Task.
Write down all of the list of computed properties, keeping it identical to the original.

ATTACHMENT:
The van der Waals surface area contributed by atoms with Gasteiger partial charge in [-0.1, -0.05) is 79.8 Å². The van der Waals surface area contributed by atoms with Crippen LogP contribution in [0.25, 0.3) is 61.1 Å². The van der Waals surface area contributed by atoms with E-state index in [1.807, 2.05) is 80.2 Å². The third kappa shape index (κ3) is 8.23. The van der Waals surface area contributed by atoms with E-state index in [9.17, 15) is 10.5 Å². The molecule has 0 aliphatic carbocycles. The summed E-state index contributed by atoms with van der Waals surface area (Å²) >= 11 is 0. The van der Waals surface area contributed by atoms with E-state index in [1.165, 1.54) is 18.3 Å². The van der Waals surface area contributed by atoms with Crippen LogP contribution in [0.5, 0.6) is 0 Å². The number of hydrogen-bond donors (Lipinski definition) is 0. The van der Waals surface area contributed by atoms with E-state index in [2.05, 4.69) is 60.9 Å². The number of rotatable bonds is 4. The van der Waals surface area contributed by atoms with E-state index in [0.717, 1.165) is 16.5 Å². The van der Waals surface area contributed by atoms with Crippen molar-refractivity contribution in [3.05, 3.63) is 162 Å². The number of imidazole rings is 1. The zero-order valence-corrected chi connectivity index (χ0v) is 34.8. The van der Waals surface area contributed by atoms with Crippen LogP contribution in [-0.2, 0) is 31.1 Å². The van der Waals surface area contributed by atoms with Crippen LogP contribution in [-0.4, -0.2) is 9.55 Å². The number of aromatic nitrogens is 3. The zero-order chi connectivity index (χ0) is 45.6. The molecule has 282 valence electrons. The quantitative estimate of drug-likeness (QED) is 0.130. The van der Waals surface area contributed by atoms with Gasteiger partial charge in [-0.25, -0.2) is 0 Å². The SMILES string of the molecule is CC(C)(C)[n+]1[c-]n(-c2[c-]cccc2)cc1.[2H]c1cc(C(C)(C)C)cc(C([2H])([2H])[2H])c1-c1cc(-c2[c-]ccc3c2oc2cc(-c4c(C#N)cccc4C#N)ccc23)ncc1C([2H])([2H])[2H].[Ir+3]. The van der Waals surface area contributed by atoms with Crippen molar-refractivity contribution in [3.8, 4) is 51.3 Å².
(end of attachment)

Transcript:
The van der Waals surface area contributed by atoms with Gasteiger partial charge in [-0.1, -0.05) is 79.8 Å². The van der Waals surface area contributed by atoms with Crippen LogP contribution in [0.25, 0.3) is 61.1 Å². The van der Waals surface area contributed by atoms with E-state index in [1.807, 2.05) is 80.2 Å². The third kappa shape index (κ3) is 8.23. The van der Waals surface area contributed by atoms with E-state index in [9.17, 15) is 10.5 Å². The molecule has 0 aliphatic carbocycles. The summed E-state index contributed by atoms with van der Waals surface area (Å²) >= 11 is 0. The van der Waals surface area contributed by atoms with E-state index in [1.165, 1.54) is 18.3 Å². The van der Waals surface area contributed by atoms with Crippen LogP contribution in [0.5, 0.6) is 0 Å². The number of hydrogen-bond donors (Lipinski definition) is 0. The van der Waals surface area contributed by atoms with E-state index in [2.05, 4.69) is 60.9 Å². The number of rotatable bonds is 4. The van der Waals surface area contributed by atoms with E-state index in [0.717, 1.165) is 16.5 Å². The van der Waals surface area contributed by atoms with Crippen molar-refractivity contribution in [3.05, 3.63) is 162 Å². The number of imidazole rings is 1. The zero-order valence-corrected chi connectivity index (χ0v) is 34.8. The van der Waals surface area contributed by atoms with Crippen LogP contribution in [-0.2, 0) is 31.1 Å². The van der Waals surface area contributed by atoms with Crippen LogP contribution in [-0.4, -0.2) is 9.55 Å². The number of aromatic nitrogens is 3. The zero-order chi connectivity index (χ0) is 45.6. The molecule has 282 valence electrons. The quantitative estimate of drug-likeness (QED) is 0.130. The van der Waals surface area contributed by atoms with Gasteiger partial charge in [-0.25, -0.2) is 0 Å². The SMILES string of the molecule is CC(C)(C)[n+]1[c-]n(-c2[c-]cccc2)cc1.[2H]c1cc(C(C)(C)C)cc(C([2H])([2H])[2H])c1-c1cc(-c2[c-]ccc3c2oc2cc(-c4c(C#N)cccc4C#N)ccc23)ncc1C([2H])([2H])[2H].[Ir+3]. The van der Waals surface area contributed by atoms with Crippen molar-refractivity contribution in [3.8, 4) is 51.3 Å².